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Edited by Julia Blackburn
Imprint: Carcanet Poetry
Publisher: Carcanet Press
Paperback (96 pages)
(Pub. Jan 2001)
...Darkness, feathers are shed;
From this bird-whitened stone,
I watch a cormorant pluck
Life from a nervous sea,
With a moon behind my back,
Conscious of God knows what
As these birds swim in the eye
Of the green circumstance
From which I am undone
By my duplicity.
Thomas Blackburn was haunted. His child-hood was dominated by an obsessive father (an Anglican priest of Mauritian descent) who scoured his face with peroxide to lighten his skin, and an over-affectionate mother. Moral and sexual uncertainties form the core of his poetry and prose. In a creative life interrupted by bouts of alcoholism and ill health, he wrote into the 1970s, developing an intimate and confessional voice of great power.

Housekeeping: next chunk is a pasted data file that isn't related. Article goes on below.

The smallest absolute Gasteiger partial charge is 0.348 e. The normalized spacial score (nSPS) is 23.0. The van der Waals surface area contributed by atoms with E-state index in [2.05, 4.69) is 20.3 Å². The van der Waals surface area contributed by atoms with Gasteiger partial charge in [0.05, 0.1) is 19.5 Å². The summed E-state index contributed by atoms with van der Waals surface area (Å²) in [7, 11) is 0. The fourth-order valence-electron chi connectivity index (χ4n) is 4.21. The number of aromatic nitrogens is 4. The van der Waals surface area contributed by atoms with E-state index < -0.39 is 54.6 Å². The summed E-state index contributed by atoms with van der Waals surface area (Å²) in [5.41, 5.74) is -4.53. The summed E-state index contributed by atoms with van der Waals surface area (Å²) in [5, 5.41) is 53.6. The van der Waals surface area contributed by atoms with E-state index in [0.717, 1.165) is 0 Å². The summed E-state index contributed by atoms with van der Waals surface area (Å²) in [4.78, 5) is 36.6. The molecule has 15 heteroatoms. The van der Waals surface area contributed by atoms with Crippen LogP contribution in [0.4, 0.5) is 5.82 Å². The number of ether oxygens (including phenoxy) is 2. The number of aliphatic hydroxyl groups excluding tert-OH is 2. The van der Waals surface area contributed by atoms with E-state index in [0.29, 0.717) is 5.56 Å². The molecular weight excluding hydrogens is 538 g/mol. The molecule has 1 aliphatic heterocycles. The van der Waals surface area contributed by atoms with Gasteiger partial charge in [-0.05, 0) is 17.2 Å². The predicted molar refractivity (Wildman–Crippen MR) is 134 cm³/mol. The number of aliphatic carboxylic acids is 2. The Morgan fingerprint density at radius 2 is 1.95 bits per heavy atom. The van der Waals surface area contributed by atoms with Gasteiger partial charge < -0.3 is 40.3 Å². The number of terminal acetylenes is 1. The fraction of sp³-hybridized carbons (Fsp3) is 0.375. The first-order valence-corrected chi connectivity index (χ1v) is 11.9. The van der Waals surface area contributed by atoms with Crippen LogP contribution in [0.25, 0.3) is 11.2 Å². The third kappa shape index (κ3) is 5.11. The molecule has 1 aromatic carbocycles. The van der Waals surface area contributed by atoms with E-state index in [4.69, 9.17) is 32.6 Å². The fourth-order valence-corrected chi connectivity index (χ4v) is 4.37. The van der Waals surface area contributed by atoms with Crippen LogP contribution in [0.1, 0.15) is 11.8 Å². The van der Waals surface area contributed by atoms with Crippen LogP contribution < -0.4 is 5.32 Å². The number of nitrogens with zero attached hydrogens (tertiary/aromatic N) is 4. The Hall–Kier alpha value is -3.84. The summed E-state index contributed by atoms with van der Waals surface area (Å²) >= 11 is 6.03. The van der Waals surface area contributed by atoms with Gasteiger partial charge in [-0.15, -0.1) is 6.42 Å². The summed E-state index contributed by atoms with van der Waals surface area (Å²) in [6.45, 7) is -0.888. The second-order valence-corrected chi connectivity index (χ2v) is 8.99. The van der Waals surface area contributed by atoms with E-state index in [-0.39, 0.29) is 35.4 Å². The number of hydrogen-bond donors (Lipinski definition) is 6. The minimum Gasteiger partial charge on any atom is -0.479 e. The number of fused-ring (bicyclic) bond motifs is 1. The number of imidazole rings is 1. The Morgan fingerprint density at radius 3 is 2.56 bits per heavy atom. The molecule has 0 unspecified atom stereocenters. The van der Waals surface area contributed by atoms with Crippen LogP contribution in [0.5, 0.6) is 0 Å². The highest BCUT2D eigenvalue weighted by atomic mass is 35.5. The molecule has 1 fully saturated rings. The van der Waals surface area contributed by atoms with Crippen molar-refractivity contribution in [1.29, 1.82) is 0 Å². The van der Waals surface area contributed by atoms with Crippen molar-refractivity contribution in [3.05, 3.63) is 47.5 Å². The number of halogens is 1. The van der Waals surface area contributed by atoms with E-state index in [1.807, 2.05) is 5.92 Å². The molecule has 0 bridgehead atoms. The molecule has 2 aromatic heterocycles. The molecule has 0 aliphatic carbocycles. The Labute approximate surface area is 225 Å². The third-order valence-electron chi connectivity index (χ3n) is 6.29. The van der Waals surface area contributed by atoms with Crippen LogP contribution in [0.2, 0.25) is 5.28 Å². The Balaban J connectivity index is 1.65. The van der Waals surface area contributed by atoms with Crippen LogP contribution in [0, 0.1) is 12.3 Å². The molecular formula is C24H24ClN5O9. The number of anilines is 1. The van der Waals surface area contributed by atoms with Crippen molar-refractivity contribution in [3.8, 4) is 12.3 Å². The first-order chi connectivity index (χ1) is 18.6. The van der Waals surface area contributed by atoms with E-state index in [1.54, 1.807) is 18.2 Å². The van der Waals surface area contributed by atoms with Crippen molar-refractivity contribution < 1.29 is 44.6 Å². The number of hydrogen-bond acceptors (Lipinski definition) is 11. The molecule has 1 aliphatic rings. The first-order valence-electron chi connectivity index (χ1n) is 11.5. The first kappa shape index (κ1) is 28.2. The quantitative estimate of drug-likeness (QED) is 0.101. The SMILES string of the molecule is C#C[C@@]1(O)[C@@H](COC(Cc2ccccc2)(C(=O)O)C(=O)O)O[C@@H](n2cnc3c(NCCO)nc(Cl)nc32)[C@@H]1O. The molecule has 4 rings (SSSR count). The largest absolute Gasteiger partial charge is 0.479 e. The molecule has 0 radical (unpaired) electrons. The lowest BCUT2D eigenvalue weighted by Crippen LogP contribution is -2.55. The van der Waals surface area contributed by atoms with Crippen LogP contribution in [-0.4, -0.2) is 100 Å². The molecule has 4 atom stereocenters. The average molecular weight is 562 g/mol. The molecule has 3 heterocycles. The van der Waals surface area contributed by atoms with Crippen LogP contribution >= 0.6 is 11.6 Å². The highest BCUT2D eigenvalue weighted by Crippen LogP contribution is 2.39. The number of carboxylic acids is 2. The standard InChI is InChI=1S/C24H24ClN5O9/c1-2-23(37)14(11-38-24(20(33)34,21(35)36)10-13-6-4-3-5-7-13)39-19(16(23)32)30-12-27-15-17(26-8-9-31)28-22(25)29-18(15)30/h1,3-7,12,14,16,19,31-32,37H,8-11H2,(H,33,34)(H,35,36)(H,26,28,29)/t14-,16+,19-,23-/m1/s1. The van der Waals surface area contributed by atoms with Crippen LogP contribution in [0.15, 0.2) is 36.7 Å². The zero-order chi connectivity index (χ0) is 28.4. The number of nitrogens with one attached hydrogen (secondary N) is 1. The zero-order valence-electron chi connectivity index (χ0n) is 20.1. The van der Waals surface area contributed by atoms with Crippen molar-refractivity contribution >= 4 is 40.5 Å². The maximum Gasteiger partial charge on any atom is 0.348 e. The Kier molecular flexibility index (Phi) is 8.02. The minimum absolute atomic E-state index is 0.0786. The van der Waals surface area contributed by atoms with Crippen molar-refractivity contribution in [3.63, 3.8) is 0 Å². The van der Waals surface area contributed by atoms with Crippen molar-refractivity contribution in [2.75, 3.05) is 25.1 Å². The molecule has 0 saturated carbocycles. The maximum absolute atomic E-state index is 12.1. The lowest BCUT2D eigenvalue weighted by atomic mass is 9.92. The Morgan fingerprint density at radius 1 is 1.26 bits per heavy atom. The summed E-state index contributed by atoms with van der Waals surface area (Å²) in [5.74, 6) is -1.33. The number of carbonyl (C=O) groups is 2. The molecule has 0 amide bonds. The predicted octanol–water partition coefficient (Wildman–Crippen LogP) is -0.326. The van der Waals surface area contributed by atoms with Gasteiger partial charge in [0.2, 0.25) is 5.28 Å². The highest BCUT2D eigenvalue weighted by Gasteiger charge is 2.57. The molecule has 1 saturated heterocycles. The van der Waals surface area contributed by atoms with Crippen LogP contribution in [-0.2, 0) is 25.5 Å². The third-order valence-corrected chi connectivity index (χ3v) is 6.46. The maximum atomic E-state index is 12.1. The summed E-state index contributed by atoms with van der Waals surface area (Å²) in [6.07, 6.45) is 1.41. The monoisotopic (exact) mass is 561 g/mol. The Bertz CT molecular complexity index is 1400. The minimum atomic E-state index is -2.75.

He began to publish in the late 1940s, combining writing with two other passions: mountain climbing and spiritualism. Notable collections include The Outer Darkness (1951), The Holy Stone (1954), The Next Word (1958), and A Smell of Burning (1961). The poet was regarded as having 'gone off', overwhelmed by Jung and Yeats. A Selected Poems appeared in 1975, and the posthumous Bread for the Winter Birds in 1980. His autobiography, A Clip of Steel (1969), is an unsparing self-portrait.
Praise for Julia Blackburn 'Blackburn is an idiosyncratic writer who never takes the beaten path to the heart of her subject ... There is humour here, a fresh quizzical eye on the artist and a lucid appreciation of what the pair gave each other and what they took.'
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